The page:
Robert Eason has been to almost every Morehouse College homecoming since he enrolled as a freshman in 1969.
The thing is, he just hasn’t actually attended the game in 20 years.
Homecomings at historically Black colleges and universities are a bit different. Eason would spend all fall preparing for the homecoming then spend the whole weekend outside of the stadium helping to man his fraternity’s legendary tailgate tent.
“I am invested every year because of my involvement with Phi Beta Sigma,” Eason said. “At the end of the weekend, I am beaten down, but heartened and encouraged by what we were able to do.”
Normally, Eason would be preparing for this weekend’s homecoming activities. But this is COVID-19 season.
For the second year in a row, SpelHouse, the combined homecoming blowout co-hosted by Morehouse and Spelman colleges, has been compromised. In 2020, football was completely canceled.
Morehouse will still play Fort Valley State University on Saturday for “homecoming,” but in September, Morehouse and Spelman announced that they were canceling most of its homecoming activities due to the surge in coronavirus infections, essentially limiting all activities to students.
While hundreds of thousands of football fans are flocking to stadiums all across the country, many HBCUs, risking their biggest money-making game of the season, have curtailed homecoming activities.
Notable HBCUs like Fisk University, Howard University and football powerhouse North Carolina A&T State University have announced similar plans to basically limit homecoming activities to just the game.
Clark Atlanta University, which has scheduled homecoming for Oct. 24, will also limit activities to the direct campus community.
Credit: Clark Atlanta University Facebook
Credit: Clark Atlanta University Facebook
And for good reason. My colleague Scott Trubey, who has been covering the pandemic for us, told me that through Wednesday, Georgia has reported 23,575 confirmed COVID-19 deaths since the start of the pandemic.
Another 3,852 deaths are considered “probable” for COVID-19.
The seven-day rolling average of new infections during the delta variant wave peaked at the end of August — a couple weeks after thousands of students began their fall semester at Atlanta’s HBCUs — and has declined by about 71% since that time.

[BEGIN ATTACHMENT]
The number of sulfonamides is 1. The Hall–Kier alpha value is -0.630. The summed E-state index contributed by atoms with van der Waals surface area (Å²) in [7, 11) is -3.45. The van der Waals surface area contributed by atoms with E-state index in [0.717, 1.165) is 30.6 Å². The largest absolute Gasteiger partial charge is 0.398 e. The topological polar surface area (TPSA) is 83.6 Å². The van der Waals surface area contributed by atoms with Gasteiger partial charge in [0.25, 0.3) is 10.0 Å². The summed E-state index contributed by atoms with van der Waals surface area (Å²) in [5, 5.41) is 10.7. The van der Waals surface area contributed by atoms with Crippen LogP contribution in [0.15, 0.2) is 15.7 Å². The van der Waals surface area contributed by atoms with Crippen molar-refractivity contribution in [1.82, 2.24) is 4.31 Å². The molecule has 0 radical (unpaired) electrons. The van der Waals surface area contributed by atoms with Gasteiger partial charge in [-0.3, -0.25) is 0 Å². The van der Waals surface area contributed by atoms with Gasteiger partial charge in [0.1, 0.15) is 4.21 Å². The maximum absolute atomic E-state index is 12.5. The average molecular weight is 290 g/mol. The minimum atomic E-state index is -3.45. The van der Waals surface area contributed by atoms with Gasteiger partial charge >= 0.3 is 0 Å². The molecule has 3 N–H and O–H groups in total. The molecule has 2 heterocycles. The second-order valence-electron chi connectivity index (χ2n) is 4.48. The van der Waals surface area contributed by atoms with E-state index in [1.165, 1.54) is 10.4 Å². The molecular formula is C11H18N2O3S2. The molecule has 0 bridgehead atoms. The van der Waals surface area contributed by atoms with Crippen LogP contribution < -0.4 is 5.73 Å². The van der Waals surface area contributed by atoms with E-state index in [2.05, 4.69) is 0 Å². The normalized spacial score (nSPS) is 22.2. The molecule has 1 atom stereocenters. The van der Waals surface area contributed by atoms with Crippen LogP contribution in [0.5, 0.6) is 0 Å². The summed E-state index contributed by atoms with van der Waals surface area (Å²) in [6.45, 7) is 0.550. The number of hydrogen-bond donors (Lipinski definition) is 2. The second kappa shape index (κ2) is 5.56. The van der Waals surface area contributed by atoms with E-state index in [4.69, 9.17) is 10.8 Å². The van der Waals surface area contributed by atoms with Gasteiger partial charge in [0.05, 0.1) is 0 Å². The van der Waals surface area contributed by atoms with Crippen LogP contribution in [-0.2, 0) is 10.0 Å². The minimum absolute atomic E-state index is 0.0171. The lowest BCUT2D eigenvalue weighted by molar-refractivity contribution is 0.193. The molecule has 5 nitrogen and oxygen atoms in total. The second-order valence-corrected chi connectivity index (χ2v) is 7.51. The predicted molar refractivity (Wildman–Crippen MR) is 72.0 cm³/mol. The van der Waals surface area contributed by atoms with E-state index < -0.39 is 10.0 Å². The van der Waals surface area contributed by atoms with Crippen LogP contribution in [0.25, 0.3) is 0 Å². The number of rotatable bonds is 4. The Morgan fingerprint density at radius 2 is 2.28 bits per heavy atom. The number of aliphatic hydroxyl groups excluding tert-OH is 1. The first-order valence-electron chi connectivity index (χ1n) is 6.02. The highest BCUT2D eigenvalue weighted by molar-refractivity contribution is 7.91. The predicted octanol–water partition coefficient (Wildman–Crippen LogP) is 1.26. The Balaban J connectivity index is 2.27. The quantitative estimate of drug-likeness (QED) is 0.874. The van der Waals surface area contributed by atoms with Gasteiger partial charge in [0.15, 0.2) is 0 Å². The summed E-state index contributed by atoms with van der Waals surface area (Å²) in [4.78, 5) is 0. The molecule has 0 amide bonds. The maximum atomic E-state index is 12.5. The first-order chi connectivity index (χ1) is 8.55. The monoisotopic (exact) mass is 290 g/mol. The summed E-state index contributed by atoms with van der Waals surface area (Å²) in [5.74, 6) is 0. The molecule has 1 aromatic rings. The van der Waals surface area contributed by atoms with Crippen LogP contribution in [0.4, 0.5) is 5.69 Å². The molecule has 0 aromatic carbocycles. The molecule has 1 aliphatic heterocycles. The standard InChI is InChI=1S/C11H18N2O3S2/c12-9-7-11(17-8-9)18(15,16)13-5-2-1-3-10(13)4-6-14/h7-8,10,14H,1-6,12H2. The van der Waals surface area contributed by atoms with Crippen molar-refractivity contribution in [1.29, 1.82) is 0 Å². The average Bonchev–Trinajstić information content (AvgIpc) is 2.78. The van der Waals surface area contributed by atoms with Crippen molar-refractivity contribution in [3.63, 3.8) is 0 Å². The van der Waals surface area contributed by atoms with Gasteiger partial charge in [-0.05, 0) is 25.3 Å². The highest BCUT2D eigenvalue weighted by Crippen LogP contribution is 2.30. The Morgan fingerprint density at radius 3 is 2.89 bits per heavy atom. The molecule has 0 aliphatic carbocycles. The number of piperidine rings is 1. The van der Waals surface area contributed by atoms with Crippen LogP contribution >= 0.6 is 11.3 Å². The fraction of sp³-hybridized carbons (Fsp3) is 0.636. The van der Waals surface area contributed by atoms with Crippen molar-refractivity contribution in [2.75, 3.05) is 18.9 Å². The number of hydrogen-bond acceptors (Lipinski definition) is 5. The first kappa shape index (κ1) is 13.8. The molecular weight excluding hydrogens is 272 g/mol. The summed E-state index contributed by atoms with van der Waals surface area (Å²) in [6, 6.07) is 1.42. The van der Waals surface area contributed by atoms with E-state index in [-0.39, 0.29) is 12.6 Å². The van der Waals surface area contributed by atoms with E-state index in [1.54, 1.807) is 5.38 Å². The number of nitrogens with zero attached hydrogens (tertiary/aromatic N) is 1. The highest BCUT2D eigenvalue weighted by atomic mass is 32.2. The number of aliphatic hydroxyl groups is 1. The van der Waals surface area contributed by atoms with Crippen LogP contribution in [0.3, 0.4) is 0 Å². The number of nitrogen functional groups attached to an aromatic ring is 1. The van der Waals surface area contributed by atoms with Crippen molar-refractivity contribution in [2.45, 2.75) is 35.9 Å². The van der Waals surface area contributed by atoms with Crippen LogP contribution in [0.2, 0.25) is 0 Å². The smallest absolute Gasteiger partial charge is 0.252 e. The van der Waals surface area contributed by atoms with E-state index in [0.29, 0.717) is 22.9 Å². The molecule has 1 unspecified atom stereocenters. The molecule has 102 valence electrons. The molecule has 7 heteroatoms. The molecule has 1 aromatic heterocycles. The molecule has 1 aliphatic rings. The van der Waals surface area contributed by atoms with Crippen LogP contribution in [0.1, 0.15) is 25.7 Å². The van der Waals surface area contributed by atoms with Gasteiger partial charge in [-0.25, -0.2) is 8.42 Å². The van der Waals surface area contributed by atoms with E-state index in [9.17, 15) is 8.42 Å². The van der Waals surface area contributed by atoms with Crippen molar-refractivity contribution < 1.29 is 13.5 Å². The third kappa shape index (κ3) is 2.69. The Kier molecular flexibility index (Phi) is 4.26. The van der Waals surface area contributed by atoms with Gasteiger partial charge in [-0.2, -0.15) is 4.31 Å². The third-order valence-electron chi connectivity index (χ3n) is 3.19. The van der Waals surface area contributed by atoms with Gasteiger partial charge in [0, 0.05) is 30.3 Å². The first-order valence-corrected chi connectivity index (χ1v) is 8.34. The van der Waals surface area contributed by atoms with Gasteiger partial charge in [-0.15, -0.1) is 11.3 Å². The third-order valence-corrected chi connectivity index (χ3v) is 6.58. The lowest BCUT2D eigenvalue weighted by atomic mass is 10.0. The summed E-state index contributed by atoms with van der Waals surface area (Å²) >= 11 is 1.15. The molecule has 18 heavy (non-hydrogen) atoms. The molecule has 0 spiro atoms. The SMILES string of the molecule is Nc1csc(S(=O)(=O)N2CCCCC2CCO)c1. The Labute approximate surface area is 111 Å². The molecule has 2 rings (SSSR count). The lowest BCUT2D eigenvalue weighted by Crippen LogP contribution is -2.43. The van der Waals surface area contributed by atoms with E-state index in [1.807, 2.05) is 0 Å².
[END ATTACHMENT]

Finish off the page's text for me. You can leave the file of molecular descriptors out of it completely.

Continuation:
But daily reported infections remain about six times higher than they were at the end of June before the delta wave battered Georgia.
On Wednesday, the seven-day rolling average of new infections was 2,711 and the Georgia Department of Public Health reported 63 confirmed deaths. State data showed 2,153 people were hospitalized in Georgia for COVID-19. Also, as of Wednesday, 49% of Georgians were fully vaccinated, one of the lowest rates in the country.
Morehouse, Spelman and CAU have each required students, faculty, and employees to get the COVID-19 vaccine to be on campus this fall, unless they received an exemption.
Andrea Carter agrees, although she is missing out on the Sigma tent which she used to hit every year, before going to the Ohio tent, which always has the best D.J.
“I completely agree with what the presidents have decided,” said Carter, a 1990 graduate of Spelman and the vice president of Corporate Social Responsibility for the Atlanta Hawks. “We want to get back to normalcy, so it is best to stay at home and let the students have their fun.”
But she can still reminisce. Because she lives in Atlanta, SpelHouse is always part of Carter’s annual calendar.
That involves weeks of planning and phone calls to see which of her Delta Sigma Theta Sorority sorors are flying into town, which parties to attend and even what outfits to wear.
“Then you leave homecoming ready to tackle the world because you saw your loved ones and reconnected with friendships that you have had for 30-something years,” said Carter, who missed her 30th-anniversary of pledging Delta because of the 2020 cancellation.
On Saturday, some of her sorority sisters who live in the area are planning a small get-together in one of their backyards.
“I am extremely sad about missing out on connecting with my classmates. I miss those rituals,” Carter said. “But honestly, with the delta variant, I probably would not have gone anyway.”
David Mitchell, the CFO of Dry Powder, a collective of Black creatives, is pushing forward – kind of.
It is not a sanctioned event, but in the wake of two years of cancellations, he and an Omega Psi Phi fraternity brother, George Bandy, and Spelman sister Abeni Bloodworth, are gathering at Washington Park to host a COVID-19 vaccination clinic with the Morehouse School of Medicine all day Saturday.
Mitchell, a 1991 Morehouse graduate, is expecting 300-400 people to come by to get vaccines and booster shots.
“We want to spread the word about the importance of the vaccine, so we can all go back to normal soon,” Mitchell said. “We are intentional about being outside and coming together and intentional about being responsible.”
Eason, who is approaching 70, said if the homecoming activities had not been altered, he would have had to make a tough decision about attending.
“The way we do it at Morehouse, I am a little bit relieved that we are not having it,” Eason said. “I am glad the school made the decision for us.”